Statistical Machine Learning

Subject COMP90051 (2016)

Note: This is an archived Handbook entry from 2016.

Credit Points: 12.5
Level: 9 (Graduate/Postgraduate)
Dates & Locations:

This subject has the following teaching availabilities in 2016:

Semester 2, Parkville - Taught on campus.
Pre-teaching Period Start not applicable
Teaching Period 25-Jul-2016 to 23-Oct-2016
Assessment Period End 18-Nov-2016
Last date to Self-Enrol 05-Aug-2016
Census Date 31-Aug-2016
Last date to Withdraw without fail 23-Sep-2016

Timetable can be viewed here. For information about these dates, click here.
Time Commitment: Contact Hours: 36 hours, comprising of two 1-hour lectures and one 1-hour workshop per week
Total Time Commitment:

200 hours


Admission into the 100 pt or 150 pt programs of the Master of Information of Technology


one of the following subjects:

Study Period Commencement:
Credit Points:
Semester 1, Semester 2
Semester 1, Semester 2


Recommended Background Knowledge:

Basic probability

Non Allowed Subjects:

433-484 Machine Learning
433-679 Evolutionary and Neural Computation
433-680 Machine Learning
433-684 Machine Learning

Core Participation Requirements:

For the purposes of considering request for Reasonable Adjustments under the Disability Standards for Education (Cwth 2005), and Student Support and Engagement Policy, academic requirements for this subject are articulated in the Subject Overview, Learning Outcomes, Assessment and Generic Skills sections of this entry.

It is University policy to take all reasonable steps to minimise the impact of disability upon academic study, and reasonable adjustments will be made to enhance a student's participation in the University's programs. Students who feel their disability may impact on meeting the requirements of this subject are encouraged to discuss this matter with a Faculty Student Adviser and Student Equity and Disability Support:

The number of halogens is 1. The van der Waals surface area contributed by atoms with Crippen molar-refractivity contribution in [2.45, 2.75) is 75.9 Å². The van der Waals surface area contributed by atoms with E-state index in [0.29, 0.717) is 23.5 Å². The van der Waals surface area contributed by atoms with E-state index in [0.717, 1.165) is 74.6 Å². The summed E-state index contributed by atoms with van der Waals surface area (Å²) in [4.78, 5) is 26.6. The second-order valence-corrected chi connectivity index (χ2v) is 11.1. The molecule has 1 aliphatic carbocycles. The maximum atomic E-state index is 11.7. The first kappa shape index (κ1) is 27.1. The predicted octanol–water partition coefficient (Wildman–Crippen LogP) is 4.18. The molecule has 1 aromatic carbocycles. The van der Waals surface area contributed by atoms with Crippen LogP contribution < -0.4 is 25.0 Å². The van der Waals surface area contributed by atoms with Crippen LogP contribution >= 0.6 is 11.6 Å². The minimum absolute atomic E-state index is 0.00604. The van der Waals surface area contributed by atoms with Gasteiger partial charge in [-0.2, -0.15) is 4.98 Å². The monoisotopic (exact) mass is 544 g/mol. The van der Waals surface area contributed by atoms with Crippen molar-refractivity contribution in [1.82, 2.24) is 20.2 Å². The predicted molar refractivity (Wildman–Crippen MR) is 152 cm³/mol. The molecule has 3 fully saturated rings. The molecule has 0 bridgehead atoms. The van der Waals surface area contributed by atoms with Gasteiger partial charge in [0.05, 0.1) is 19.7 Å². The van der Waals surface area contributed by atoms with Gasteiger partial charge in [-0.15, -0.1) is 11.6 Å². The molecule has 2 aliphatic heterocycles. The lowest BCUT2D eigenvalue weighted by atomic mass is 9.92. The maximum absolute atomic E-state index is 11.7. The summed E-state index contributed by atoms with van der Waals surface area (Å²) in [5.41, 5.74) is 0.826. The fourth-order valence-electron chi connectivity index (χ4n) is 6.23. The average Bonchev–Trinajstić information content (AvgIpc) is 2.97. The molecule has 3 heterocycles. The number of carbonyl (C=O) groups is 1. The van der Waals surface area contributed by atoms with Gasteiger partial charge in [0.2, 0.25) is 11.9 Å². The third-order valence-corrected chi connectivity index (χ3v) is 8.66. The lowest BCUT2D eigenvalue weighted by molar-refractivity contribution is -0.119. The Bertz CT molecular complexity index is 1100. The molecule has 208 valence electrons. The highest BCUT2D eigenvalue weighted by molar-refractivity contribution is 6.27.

Dr Trevor Cohn



Subject Overview:


With exponential increases in the amount of data becoming available in fields such as finance and biology, and on the web, there is an ever-greater need for methods to detect interesting patterns in that data, and classify novel data points based on curated data sets. Learning techniques provide the means to perform this analysis automatically, and in doing so to enhance understanding of general processes or to predict future events.

Topics covered will include: supervised learning, semi-supervised and active learning, unsupervised learning, kernel methods, probabilistic graphical models, classifier combination, neural networks.

This subject is intended to introduce graduate students to machine learning though a mixture of theoretical methods and hands-on practical experience in applying those methods to real-world problems.


Topics covered will include: linear models, support vector machines, random forests, AdaBoost, stacking, query-by-committee, multiview learning, deep neural networks, un/directed probabilistic graphical models (Bayes nets and Markov random fields), hidden Markov models, principal components analysis, kernel methods.